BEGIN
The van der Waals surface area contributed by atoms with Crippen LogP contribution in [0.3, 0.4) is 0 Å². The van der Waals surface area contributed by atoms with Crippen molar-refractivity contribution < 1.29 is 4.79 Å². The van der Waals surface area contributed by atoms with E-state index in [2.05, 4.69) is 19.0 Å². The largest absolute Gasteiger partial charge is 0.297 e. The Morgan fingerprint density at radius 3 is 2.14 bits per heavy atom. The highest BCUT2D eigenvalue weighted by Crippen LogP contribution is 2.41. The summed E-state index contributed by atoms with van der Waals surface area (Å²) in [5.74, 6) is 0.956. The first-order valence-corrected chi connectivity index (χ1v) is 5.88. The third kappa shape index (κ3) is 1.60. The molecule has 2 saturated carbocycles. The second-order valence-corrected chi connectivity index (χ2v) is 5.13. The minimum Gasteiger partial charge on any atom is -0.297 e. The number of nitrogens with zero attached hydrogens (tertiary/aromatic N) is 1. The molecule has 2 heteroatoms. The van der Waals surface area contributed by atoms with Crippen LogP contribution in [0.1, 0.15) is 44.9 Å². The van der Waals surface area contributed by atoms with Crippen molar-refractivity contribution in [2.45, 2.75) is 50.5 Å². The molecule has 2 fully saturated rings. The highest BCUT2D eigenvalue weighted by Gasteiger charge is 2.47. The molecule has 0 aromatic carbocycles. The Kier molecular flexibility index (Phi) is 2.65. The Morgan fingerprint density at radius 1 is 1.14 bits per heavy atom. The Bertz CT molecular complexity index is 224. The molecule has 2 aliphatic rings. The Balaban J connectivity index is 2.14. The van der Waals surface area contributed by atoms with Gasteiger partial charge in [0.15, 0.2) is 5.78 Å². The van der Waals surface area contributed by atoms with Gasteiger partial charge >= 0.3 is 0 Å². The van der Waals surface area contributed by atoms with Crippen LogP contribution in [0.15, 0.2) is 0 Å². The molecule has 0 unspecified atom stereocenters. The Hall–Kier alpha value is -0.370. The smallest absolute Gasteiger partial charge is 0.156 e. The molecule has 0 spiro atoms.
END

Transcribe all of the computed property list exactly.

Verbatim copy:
The van der Waals surface area contributed by atoms with Crippen LogP contribution in [0.3, 0.4) is 0 Å². The van der Waals surface area contributed by atoms with Crippen molar-refractivity contribution < 1.29 is 4.79 Å². The van der Waals surface area contributed by atoms with E-state index in [2.05, 4.69) is 19.0 Å². The largest absolute Gasteiger partial charge is 0.297 e. The Morgan fingerprint density at radius 3 is 2.14 bits per heavy atom. The highest BCUT2D eigenvalue weighted by Crippen LogP contribution is 2.41. The summed E-state index contributed by atoms with van der Waals surface area (Å²) in [5.74, 6) is 0.956. The first-order valence-corrected chi connectivity index (χ1v) is 5.88. The third kappa shape index (κ3) is 1.60. The molecule has 2 saturated carbocycles. The second-order valence-corrected chi connectivity index (χ2v) is 5.13. The minimum Gasteiger partial charge on any atom is -0.297 e. The number of nitrogens with zero attached hydrogens (tertiary/aromatic N) is 1. The molecule has 2 heteroatoms. The van der Waals surface area contributed by atoms with Crippen LogP contribution in [0.1, 0.15) is 44.9 Å². The van der Waals surface area contributed by atoms with Crippen molar-refractivity contribution in [2.45, 2.75) is 50.5 Å². The molecule has 2 fully saturated rings. The highest BCUT2D eigenvalue weighted by Gasteiger charge is 2.47. The molecule has 0 aromatic carbocycles. The Kier molecular flexibility index (Phi) is 2.65. The Morgan fingerprint density at radius 1 is 1.14 bits per heavy atom. The Bertz CT molecular complexity index is 224. The molecule has 2 aliphatic rings. The Balaban J connectivity index is 2.14. The van der Waals surface area contributed by atoms with Gasteiger partial charge in [0.15, 0.2) is 5.78 Å². The van der Waals surface area contributed by atoms with Gasteiger partial charge >= 0.3 is 0 Å². The van der Waals surface area contributed by atoms with Crippen LogP contribution in [0.15, 0.2) is 0 Å². The molecule has 0 unspecified atom stereocenters. The Hall–Kier alpha value is -0.370. The smallest absolute Gasteiger partial charge is 0.156 e. The molecule has 0 spiro atoms.